• For LDCs, LLDCs and SIDS as a whole, aid commitments from IFIs have increased significantly, by 66% (comparing January to September in 2019 and 2020). The rate of increase is almost double those seen at the global level, where they have increased by 34%. Of total IFI commitments to this group, 84% (US$24.4 billion) is now in the form of ODA, a 108% increase in ODA commitments from 2019.
    • For IFIs, the increase to LDCs has been the largest driver of the change at almost US$7.4 billion, but the increase in commitments to LLDCs was also very significant at over US$6.4 billion.
  • Data for multilateral organisations is sparse, so trend data is hard to extrapolate, but from the limited data available commitments show a relatively small increase of 18%.
  • Bilateral donors remain important donors in LDCs and LLDCs, particularly as providers of grant finance. IFIs are much more important in SIDS.

By country grouping

Least developed countries

  • In LDCs there has been a 36% drop in aid commitments from bilateral donors, whereas there has been a big uptick from IFIs (55%). Within this, ODA commitments from bilateral donors have fallen by 31%, while IFI ODA commitments have increased by 93%.

Landlocked developing countries

  • In LLDCs there has been a similar drop in aid from bilateral donors of 37% and larger increase from IFIs of 74%. ODA commitments from bilateral donors have decreased by 30% while IFI ODA commitments have more than doubled, increasing by 102%.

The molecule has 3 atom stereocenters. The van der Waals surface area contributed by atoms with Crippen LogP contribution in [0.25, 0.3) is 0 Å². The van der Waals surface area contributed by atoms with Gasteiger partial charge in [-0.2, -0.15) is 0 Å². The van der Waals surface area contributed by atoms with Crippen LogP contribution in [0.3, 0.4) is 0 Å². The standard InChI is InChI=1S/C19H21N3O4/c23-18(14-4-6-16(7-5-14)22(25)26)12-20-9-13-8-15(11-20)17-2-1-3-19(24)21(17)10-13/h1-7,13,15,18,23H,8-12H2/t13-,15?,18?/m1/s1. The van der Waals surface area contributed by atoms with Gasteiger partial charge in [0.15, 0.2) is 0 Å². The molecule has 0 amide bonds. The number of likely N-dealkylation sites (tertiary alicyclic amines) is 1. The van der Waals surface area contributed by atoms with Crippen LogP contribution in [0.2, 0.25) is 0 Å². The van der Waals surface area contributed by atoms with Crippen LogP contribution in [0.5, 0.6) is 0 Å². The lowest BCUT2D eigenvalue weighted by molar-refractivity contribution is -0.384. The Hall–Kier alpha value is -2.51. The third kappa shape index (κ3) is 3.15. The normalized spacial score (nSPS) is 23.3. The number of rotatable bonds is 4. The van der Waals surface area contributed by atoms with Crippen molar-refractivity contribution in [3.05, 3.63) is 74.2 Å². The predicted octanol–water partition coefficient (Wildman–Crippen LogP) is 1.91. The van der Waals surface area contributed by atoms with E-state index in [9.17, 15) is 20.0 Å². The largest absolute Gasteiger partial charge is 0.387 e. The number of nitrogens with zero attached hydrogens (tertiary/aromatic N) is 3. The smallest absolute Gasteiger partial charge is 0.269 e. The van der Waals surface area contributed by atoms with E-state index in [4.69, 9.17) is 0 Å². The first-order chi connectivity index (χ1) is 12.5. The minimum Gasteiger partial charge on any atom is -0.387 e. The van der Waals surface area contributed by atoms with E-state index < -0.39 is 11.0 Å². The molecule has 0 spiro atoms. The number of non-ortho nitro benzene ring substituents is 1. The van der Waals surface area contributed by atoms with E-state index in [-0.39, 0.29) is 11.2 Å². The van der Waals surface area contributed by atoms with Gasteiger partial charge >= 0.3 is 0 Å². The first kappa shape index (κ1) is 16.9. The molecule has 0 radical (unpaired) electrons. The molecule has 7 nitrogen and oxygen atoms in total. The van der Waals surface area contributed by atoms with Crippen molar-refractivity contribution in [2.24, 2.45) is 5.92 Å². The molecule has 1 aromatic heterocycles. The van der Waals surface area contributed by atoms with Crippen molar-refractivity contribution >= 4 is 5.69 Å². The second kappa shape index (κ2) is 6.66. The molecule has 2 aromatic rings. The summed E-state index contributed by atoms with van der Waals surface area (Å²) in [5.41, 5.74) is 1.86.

Small island developing states

  • In SIDS there has been a decrease of 45% in aid overall from bilateral donors. IFIs have substantially increased aid commitments, by 51%, including a big increase in ODA of 81%. Bilateral ODA commitments have decreased by 19%.
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Box 1:

An important note about the data in this paper

In this factsheet, we use the term ‘aid’ as per its use in International Aid Transparency Initiative (IATI) data. In this context, aid incorporates all humanitarian and development assistance, including ODA (as defined by the OECD DAC), other official flows (OOFs) and any other development flows reported by official actors to IATI.

  • The factsheet does not cover all aid but rather looks at a range of key donors – bilateral donors, multilateral organisations and IFIs – which together comprise about 70% of all aid, and this gives us a strong indication of what is happening to aid in the context of the Covid-19 pandemic.
  • It considers aid reported to date in the first nine months of 2020 (from January to September inclusive) and compares this to aid reported over the same period in 2019.
  • It is primarily focused on commitments, which are more reflective of the decisions that donors are making today, in the context of the Covid-19 pandemic.
  • As multiple donors may report on the same activity, analysis looks at bilateral donors, multilateral organisations and IFIs separately to avoid double counting issues while allowing for interesting comparison.

For more detailed information on coverage and approach see the detailed Methodology section of How is aid changing in the Covid-19 pandemic.

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Trends in aid to LDCs, LLDCs and SIDS as a whole